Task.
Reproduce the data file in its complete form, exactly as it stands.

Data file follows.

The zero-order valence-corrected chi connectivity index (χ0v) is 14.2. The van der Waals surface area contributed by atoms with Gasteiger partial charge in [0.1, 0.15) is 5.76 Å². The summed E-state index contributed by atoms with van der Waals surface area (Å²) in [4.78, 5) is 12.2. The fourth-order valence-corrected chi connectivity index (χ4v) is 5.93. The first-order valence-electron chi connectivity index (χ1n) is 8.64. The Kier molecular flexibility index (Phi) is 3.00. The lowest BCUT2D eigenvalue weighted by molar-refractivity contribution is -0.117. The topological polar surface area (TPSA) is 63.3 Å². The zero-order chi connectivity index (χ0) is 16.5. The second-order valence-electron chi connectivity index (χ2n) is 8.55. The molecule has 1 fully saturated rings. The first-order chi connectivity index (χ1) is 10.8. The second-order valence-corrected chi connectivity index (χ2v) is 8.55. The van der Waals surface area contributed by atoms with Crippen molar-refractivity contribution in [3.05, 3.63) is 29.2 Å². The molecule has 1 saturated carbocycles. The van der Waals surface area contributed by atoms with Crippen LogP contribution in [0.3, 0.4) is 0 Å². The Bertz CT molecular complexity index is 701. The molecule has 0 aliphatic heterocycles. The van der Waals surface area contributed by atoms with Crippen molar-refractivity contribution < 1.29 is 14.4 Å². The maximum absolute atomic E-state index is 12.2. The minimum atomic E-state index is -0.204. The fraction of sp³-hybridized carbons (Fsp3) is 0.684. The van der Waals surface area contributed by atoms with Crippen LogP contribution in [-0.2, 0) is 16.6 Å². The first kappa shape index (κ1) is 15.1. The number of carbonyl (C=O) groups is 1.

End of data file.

The zero-order valence-corrected chi connectivity index (χ0v) is 14.2. The van der Waals surface area contributed by atoms with Gasteiger partial charge in [0.1, 0.15) is 5.76 Å². The summed E-state index contributed by atoms with van der Waals surface area (Å²) in [4.78, 5) is 12.2. The fourth-order valence-corrected chi connectivity index (χ4v) is 5.93. The first-order valence-electron chi connectivity index (χ1n) is 8.64. The Kier molecular flexibility index (Phi) is 3.00. The lowest BCUT2D eigenvalue weighted by molar-refractivity contribution is -0.117. The topological polar surface area (TPSA) is 63.3 Å². The zero-order chi connectivity index (χ0) is 16.5. The second-order valence-electron chi connectivity index (χ2n) is 8.55. The molecule has 1 fully saturated rings. The first-order chi connectivity index (χ1) is 10.8. The second-order valence-corrected chi connectivity index (χ2v) is 8.55. The van der Waals surface area contributed by atoms with Crippen molar-refractivity contribution in [3.05, 3.63) is 29.2 Å². The molecule has 1 saturated carbocycles. The van der Waals surface area contributed by atoms with Crippen LogP contribution in [0.3, 0.4) is 0 Å². The Bertz CT molecular complexity index is 701. The molecule has 0 aliphatic heterocycles. The van der Waals surface area contributed by atoms with Crippen molar-refractivity contribution < 1.29 is 14.4 Å². The maximum absolute atomic E-state index is 12.2. The minimum atomic E-state index is -0.204. The fraction of sp³-hybridized carbons (Fsp3) is 0.684. The van der Waals surface area contributed by atoms with Crippen LogP contribution in [-0.2, 0) is 16.6 Å². The first kappa shape index (κ1) is 15.1. The number of carbonyl (C=O) groups is 1.